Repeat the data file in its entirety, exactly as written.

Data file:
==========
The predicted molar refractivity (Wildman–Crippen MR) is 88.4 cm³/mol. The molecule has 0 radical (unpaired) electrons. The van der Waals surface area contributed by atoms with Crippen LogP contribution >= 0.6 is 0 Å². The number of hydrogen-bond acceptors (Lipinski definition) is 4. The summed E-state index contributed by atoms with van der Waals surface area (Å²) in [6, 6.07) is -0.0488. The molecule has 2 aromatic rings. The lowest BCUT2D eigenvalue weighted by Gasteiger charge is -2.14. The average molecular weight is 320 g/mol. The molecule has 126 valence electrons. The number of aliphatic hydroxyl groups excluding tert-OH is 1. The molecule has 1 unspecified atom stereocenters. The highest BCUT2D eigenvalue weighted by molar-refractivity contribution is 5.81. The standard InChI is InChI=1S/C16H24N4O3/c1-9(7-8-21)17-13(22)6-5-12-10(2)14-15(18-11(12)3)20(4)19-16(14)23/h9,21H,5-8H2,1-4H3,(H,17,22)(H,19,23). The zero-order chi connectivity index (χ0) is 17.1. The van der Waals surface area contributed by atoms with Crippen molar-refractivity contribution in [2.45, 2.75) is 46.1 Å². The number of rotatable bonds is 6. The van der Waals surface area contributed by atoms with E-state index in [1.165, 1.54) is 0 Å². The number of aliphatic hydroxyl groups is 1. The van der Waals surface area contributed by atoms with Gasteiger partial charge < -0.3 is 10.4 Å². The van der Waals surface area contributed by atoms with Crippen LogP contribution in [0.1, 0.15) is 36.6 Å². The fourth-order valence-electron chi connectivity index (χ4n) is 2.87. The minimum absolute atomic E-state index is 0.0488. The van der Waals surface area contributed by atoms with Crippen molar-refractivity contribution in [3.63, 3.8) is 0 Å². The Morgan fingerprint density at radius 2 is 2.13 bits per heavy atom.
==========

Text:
The predicted molar refractivity (Wildman–Crippen MR) is 88.4 cm³/mol. The molecule has 0 radical (unpaired) electrons. The van der Waals surface area contributed by atoms with Crippen LogP contribution >= 0.6 is 0 Å². The number of hydrogen-bond acceptors (Lipinski definition) is 4. The summed E-state index contributed by atoms with van der Waals surface area (Å²) in [6, 6.07) is -0.0488. The molecule has 2 aromatic rings. The lowest BCUT2D eigenvalue weighted by Gasteiger charge is -2.14. The average molecular weight is 320 g/mol. The molecule has 126 valence electrons. The number of aliphatic hydroxyl groups excluding tert-OH is 1. The molecule has 1 unspecified atom stereocenters. The highest BCUT2D eigenvalue weighted by molar-refractivity contribution is 5.81. The standard InChI is InChI=1S/C16H24N4O3/c1-9(7-8-21)17-13(22)6-5-12-10(2)14-15(18-11(12)3)20(4)19-16(14)23/h9,21H,5-8H2,1-4H3,(H,17,22)(H,19,23). The zero-order chi connectivity index (χ0) is 17.1. The van der Waals surface area contributed by atoms with Crippen molar-refractivity contribution in [2.45, 2.75) is 46.1 Å². The number of rotatable bonds is 6. The van der Waals surface area contributed by atoms with E-state index in [1.165, 1.54) is 0 Å². The number of aliphatic hydroxyl groups is 1. The van der Waals surface area contributed by atoms with Gasteiger partial charge < -0.3 is 10.4 Å². The van der Waals surface area contributed by atoms with Crippen LogP contribution in [0.1, 0.15) is 36.6 Å². The fourth-order valence-electron chi connectivity index (χ4n) is 2.87. The minimum absolute atomic E-state index is 0.0488. The van der Waals surface area contributed by atoms with Crippen molar-refractivity contribution in [3.63, 3.8) is 0 Å². The Morgan fingerprint density at radius 2 is 2.13 bits per heavy atom.